The American Tort Reform Association named the New Mexico appellate courts #5 on their list of judicial hellholes. Among the reasons for the listing was the refusal to adopt the baseball rule in a lawsuit against the Albuquerque Isotopes ballpark when a spectator was badly injured by a baseball.
The report neglects to address the real problem in the case and the basis for liability. The individual that was injured was a 4 year old child injured in a picnic area set up in the outfield of the park. Many picnic tables are located in the area. None of the tables are covered or protected from incoming balls. There is no netting, and there were no warning signs. Worse yet, the game had not started. Batting practice began without any warning to the spectators. The family had no idea that they or their 4 year old son Emilio was at risk. There was no reason for them to anticipate the risks of the fractured skull that their 4 year old suffered as a result of the negligence of the ballpark.
Moreover the New Mexico Court of Appeals simply reversed the trial court's summary judgment in favor of the ballpark. The court basically said that there were facts weighing against the protection of the "baseball rule" in this case. The ballpark can still argue the baseball rule and assumption of risk at trial. They simply do not win by default by application of the "baseball rule."
The baseball rule states that fans assume the risk of foul balls. Many are injured every year as balls are fired into the crowds. However, these incidents typically occur during games not in warm up when fans are unaware of the activity. They also typically occur down the foul baselines where fouls are usually hit. They do not typically occur in a picnic area before the game begins.
Does the baseball rule really make sense at all? Rather than the leagues and teams bearing the costs of a little safety netting down the lines and in the outfield, the fans must bear the costs of being plugged in the head by a ball traveling over hundred miles per hour. And they assume this risk while drinking beer as fast the concession stands can pour it down them. Perhaps, these parks should stop serving beer. That would cut into profits as would the safety netting.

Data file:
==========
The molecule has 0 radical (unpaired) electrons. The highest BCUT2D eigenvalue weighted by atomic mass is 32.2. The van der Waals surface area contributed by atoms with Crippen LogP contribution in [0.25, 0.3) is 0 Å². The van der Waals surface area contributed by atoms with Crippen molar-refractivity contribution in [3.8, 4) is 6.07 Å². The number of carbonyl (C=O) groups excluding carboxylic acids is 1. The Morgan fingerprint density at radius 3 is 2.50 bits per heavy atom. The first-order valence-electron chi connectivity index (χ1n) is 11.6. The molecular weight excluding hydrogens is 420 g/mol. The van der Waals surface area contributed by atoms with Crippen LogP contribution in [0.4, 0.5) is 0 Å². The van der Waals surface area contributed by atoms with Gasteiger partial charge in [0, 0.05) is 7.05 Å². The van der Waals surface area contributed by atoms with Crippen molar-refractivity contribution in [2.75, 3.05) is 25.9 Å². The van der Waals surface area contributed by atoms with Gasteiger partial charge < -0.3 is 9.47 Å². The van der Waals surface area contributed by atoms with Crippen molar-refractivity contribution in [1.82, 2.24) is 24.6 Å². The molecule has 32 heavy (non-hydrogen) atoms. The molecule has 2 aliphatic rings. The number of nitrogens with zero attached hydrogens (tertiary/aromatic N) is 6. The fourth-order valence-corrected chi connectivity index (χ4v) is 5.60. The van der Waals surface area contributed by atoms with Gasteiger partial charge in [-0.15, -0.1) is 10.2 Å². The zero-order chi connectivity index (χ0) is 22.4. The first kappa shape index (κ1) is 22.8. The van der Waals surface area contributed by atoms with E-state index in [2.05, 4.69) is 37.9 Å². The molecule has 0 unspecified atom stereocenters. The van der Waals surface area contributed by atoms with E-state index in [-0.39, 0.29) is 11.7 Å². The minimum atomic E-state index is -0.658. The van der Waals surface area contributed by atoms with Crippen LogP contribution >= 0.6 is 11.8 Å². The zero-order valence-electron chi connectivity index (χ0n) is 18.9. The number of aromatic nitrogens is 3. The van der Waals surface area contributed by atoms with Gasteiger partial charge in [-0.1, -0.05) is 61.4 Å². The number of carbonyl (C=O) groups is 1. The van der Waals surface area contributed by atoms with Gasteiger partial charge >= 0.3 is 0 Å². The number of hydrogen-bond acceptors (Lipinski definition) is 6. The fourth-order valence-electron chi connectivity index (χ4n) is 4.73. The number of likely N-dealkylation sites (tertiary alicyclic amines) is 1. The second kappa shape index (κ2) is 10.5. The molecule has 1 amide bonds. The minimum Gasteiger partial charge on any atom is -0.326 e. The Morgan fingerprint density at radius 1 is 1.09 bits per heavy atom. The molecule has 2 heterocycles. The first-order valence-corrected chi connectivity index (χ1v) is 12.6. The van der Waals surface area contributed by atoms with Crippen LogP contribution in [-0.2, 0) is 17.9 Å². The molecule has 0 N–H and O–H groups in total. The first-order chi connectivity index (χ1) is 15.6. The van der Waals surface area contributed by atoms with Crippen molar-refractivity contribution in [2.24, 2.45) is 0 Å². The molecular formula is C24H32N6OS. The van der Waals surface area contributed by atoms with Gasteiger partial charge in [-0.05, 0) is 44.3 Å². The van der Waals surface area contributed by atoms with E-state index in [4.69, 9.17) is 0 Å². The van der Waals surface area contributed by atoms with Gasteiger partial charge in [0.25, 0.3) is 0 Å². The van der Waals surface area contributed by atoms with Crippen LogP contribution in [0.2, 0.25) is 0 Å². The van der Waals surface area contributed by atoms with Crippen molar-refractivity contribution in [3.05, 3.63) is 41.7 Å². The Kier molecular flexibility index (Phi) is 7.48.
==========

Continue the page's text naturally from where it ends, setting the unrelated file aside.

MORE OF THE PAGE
Aside from the fact that there are children present who are not legally competent to assume these risks any more than they should assume the risk of their parents drinking and driving, the parents with whom they came can hardly be expected to stay alert the entire game themselves. Again, they have been drinking. If they haven't been drinking, they most certainly have been eating. If they are on some kind of bizarre ballpark diet that prohibits food and drink, they most likely are socializing. This is the point isn't? Or do the fans all really come to the park for the love, joy and intrigue of watching minor league baseball.
The fact is there are many distractions. The game is often the least of the distractions particularly in Albuquerque. The parents are more excited about the beer and food than the game. The kids are more excited about Homer Simpson making an appearance in the 7th. Clearly, somebody is going to get hit. Even if they were paying attention the entire game, they might just not be agile enough to dodge a laser coming at their chest. People getting hit by balls is no surprise. The real surprise is that more people are not killed at these events. Even more surprising is the existence of a "baseball rule" that would say that you are on your own once you enter a baseball stadium, "enter this stadium at your own risks." Strange indeed.
I am glad that there are men that value the safety of children, families, parents, and even beer-drinkers over the preservation of a archaic and nonsensical rule, no matter how cool it sounds when it is called the "baseball rule." I for one applaud the court. Hopefully, if the case or another case like it makes it way back to the Court of Appeals, the judges throw the "baseball rule" out completely. It seems to me that 4 year olds like Emilio are far more deserving of protection than corporations like Albuquerque that own baseball teams and stadiums.
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